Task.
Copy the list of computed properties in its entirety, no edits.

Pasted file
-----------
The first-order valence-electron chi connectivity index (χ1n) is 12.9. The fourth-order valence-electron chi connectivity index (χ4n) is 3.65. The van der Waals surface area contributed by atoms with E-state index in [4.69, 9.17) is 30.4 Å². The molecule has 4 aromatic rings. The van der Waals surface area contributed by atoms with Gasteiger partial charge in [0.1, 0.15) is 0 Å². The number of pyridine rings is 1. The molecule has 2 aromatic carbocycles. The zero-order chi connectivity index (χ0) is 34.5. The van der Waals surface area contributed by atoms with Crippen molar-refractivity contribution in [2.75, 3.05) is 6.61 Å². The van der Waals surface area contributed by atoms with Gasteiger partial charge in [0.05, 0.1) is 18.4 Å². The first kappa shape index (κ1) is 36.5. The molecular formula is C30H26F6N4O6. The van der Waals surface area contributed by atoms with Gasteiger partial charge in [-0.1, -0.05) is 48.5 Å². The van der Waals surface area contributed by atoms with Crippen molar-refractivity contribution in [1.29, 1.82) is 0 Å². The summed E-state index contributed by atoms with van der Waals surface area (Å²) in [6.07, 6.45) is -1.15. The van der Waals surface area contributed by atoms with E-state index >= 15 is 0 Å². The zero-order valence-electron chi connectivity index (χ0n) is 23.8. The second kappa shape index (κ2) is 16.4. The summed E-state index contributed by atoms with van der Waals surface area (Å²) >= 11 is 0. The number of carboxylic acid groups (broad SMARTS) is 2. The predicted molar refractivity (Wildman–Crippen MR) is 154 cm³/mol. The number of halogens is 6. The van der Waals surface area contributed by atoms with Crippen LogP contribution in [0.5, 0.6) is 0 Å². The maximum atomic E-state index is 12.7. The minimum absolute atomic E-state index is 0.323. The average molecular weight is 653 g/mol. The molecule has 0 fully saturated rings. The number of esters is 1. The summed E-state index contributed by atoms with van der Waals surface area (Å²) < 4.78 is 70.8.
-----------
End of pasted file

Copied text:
The first-order valence-electron chi connectivity index (χ1n) is 12.9. The fourth-order valence-electron chi connectivity index (χ4n) is 3.65. The van der Waals surface area contributed by atoms with E-state index in [4.69, 9.17) is 30.4 Å². The molecule has 4 aromatic rings. The van der Waals surface area contributed by atoms with Gasteiger partial charge in [0.1, 0.15) is 0 Å². The number of pyridine rings is 1. The molecule has 2 aromatic carbocycles. The zero-order chi connectivity index (χ0) is 34.5. The van der Waals surface area contributed by atoms with Crippen molar-refractivity contribution in [2.75, 3.05) is 6.61 Å². The van der Waals surface area contributed by atoms with Gasteiger partial charge in [0.05, 0.1) is 18.4 Å². The first kappa shape index (κ1) is 36.5. The molecular formula is C30H26F6N4O6. The van der Waals surface area contributed by atoms with Gasteiger partial charge in [-0.1, -0.05) is 48.5 Å². The van der Waals surface area contributed by atoms with Crippen molar-refractivity contribution in [1.29, 1.82) is 0 Å². The summed E-state index contributed by atoms with van der Waals surface area (Å²) in [6.07, 6.45) is -1.15. The van der Waals surface area contributed by atoms with E-state index >= 15 is 0 Å². The zero-order valence-electron chi connectivity index (χ0n) is 23.8. The second kappa shape index (κ2) is 16.4. The summed E-state index contributed by atoms with van der Waals surface area (Å²) >= 11 is 0. The number of carboxylic acid groups (broad SMARTS) is 2. The predicted molar refractivity (Wildman–Crippen MR) is 154 cm³/mol. The number of halogens is 6. The van der Waals surface area contributed by atoms with Crippen LogP contribution in [0.5, 0.6) is 0 Å². The maximum atomic E-state index is 12.7. The minimum absolute atomic E-state index is 0.323. The average molecular weight is 653 g/mol. The molecule has 0 fully saturated rings. The number of esters is 1. The summed E-state index contributed by atoms with van der Waals surface area (Å²) < 4.78 is 70.8.